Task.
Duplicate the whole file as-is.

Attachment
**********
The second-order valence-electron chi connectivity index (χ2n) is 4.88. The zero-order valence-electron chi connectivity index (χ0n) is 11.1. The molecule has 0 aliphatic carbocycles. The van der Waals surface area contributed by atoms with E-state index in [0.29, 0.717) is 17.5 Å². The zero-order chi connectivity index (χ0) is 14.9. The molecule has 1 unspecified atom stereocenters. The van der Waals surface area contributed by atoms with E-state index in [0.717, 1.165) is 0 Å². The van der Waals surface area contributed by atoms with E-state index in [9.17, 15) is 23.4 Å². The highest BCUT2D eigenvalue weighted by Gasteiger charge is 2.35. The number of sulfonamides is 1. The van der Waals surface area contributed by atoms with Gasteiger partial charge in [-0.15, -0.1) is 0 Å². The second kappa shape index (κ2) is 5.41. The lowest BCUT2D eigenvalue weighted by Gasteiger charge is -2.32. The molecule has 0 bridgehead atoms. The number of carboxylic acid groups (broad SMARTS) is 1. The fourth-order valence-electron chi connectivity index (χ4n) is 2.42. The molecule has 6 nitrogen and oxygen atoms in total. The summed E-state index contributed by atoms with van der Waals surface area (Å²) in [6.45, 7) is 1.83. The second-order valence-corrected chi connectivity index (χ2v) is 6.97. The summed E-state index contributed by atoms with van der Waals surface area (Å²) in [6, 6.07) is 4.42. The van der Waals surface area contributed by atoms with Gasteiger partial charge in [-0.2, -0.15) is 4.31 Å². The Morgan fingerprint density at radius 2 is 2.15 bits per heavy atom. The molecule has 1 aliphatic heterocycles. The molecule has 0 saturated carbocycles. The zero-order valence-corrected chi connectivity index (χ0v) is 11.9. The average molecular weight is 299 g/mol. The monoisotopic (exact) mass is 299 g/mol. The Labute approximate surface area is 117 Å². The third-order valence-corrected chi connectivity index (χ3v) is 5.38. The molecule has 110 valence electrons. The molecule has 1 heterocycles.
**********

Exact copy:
The second-order valence-electron chi connectivity index (χ2n) is 4.88. The zero-order valence-electron chi connectivity index (χ0n) is 11.1. The molecule has 0 aliphatic carbocycles. The van der Waals surface area contributed by atoms with E-state index in [0.29, 0.717) is 17.5 Å². The zero-order chi connectivity index (χ0) is 14.9. The molecule has 1 unspecified atom stereocenters. The van der Waals surface area contributed by atoms with E-state index in [0.717, 1.165) is 0 Å². The van der Waals surface area contributed by atoms with E-state index in [9.17, 15) is 23.4 Å². The highest BCUT2D eigenvalue weighted by Gasteiger charge is 2.35. The number of sulfonamides is 1. The van der Waals surface area contributed by atoms with Gasteiger partial charge in [-0.15, -0.1) is 0 Å². The second kappa shape index (κ2) is 5.41. The lowest BCUT2D eigenvalue weighted by Gasteiger charge is -2.32. The molecule has 0 bridgehead atoms. The number of carboxylic acid groups (broad SMARTS) is 1. The fourth-order valence-electron chi connectivity index (χ4n) is 2.42. The molecule has 6 nitrogen and oxygen atoms in total. The summed E-state index contributed by atoms with van der Waals surface area (Å²) in [6.45, 7) is 1.83. The second-order valence-corrected chi connectivity index (χ2v) is 6.97. The summed E-state index contributed by atoms with van der Waals surface area (Å²) in [6, 6.07) is 4.42. The van der Waals surface area contributed by atoms with Gasteiger partial charge in [-0.2, -0.15) is 4.31 Å². The Morgan fingerprint density at radius 2 is 2.15 bits per heavy atom. The molecule has 1 aliphatic heterocycles. The molecule has 0 saturated carbocycles. The zero-order valence-corrected chi connectivity index (χ0v) is 11.9. The average molecular weight is 299 g/mol. The monoisotopic (exact) mass is 299 g/mol. The Labute approximate surface area is 117 Å². The third-order valence-corrected chi connectivity index (χ3v) is 5.38. The molecule has 110 valence electrons. The molecule has 1 heterocycles.